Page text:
There’s nothing quite like USA vs. Mexico when there’s something on the line. It can bring out the best (and worst) of the players and coaches who are involved. We saw that happen in the USA’s dramatic 3-2 win on Sunday in multiple ways.
1) McKennie, Reyna and Pulisic finally take charge: Together with Tyler Adams, they are the best players on the U.S. team and this final was the occasion in which they finally put their stamp on this team. McKennie had the best game, Pulisic made the biggest play (as captain), and Reyna experienced the most notable improvement over the three games of the camp. It’s their USMNT moving forward in the good times and bad with a little over a year to a World Cup.
2) USA discovers recipe for success: When it comes to national teams, it’s not realistic to expect squads that gather every three months to play flowing, attacking soccer. Success on the international level invariably comes down to having world-class players who can make big plays and commit as few big errors as possible, while giving maximum effort. The USA did all those things better than Mexico on the night. It always helps when you’re dominating virtually every set piece.
3) Mexico needs a forward (and some younger players): It’s clear that if Mexico had a true reference point in attack who could (a) occupy defenders and (b) provide passing options and (c) make runs that open up space, their world-class attacking talent (Chucky Lozano, Tecatito Corona and Diego Lainez) could be so much more effective. Henry Martin and false nines are not the answer.
They also need to emulate the USA and hasten the generational changeover in key positions with a World Cup looming: Hector Moreno (33 yrs), Hector Herrera (31 yrs) and Andres Guardado (34 yrs) are no longer the players they once were. We probably would’ve seen it happen in the Nations League matches if an Olympic (Under-23) camp wasn’t happening at the same time.
Player Ratings: USA vs. Mexico
Zack Steffen: 6
Before he came off the field due to a knee injury, he made a handful of key saves. Not much he could do to stop the opening Mexico goal.
Sergino Dest: 4.5
He was never able to get into the game, let alone leave a mark on it. Very uncharacteristic performance for him. No surprise he was subbed off at the hour mark.
Tim Ream: 5.5
It was a bit of a head-scratcher that he was named to start a match at left center back (and later at left back) against a trio of speedy Mexican attackers. His lack of speed was exposed on several plays. Despite the challenges, he remained generally composed on the night.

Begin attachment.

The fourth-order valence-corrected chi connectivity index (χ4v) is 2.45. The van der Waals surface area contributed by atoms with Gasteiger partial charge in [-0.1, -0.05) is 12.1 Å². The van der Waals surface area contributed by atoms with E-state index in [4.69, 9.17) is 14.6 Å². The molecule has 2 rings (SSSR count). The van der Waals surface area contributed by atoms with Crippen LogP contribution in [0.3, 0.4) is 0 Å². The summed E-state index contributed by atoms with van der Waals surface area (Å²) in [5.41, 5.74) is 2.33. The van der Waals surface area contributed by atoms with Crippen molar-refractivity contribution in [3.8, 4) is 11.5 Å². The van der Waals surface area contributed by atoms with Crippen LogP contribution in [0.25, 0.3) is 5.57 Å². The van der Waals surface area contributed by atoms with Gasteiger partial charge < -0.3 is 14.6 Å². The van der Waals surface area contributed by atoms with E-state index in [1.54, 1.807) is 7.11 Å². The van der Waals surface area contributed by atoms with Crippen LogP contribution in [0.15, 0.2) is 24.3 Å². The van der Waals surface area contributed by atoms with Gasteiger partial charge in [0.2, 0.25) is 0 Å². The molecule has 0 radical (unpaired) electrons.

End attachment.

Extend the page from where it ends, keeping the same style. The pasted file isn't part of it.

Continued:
John Brooks: 6
It’s a lot of good with some bad from Brooks. He’s an aggressive defender and he picked up a 10th minute yellow card. But he did well to manage the situation without losing the bite to his game.
Mark McKenzie: 5.5
His error led to Mexico’s 2nd-minute goal and his hand ball triggered a late Mexico penalty kick. But he rebounded from the early mistake and acquitted himself well despite needing to chase Tecatito Corona and Chucky Lozano all night. It wasn’t an easy assignment.
DeAndre Yedlin: 6
With the license given to Dest on the left, Yedlin was more of a stay-at-home right back in this game. He had his hands full all night with Corona first, and then Lozano.
Kellyn Acosta: 6.5
U.S. fans would love a central midfield that dictates play through passing. But not every game works out that way and Acosta took what this game gave him and made the best of it, including filling in at left back during a crucial period of the final.
Weston McKennie: 7.5
He was the force and presence that the USMNT desperately needs him to be, and he exuded composure, confidence and swagger. McKennie was tireless in midfield and a ball magnet on attacking set pieces, scoring the second equalizer when it looked like Mexico had the victory locked up. Best U.S. field player on the night and Nations League MVP.
Christian Pulisic: 6
Despite wearing the captain’s armband, he was invisible for most of the night except for a through ball he served in the box. But he turned up in the big pressure moment, drawing a penalty kick and expertly converting it. It could be a USMNT career-defining moment.
Josh Sargent: 5
The U.S. attacks down the flanks rarely reached Sargent, who was limited to hoping for loose balls in the box during his 68 minutes of action. One early shot from distance was it for him.
Gio Reyna: 6.5
He seemed to rise to the occasion, taking the initiative and leaving his mark on the game, including showing a solid defensive workrate. The goal he scored should serve as a confidence booster that the team is reliant on him to be a difference-maker.
Ethan Horvath: 8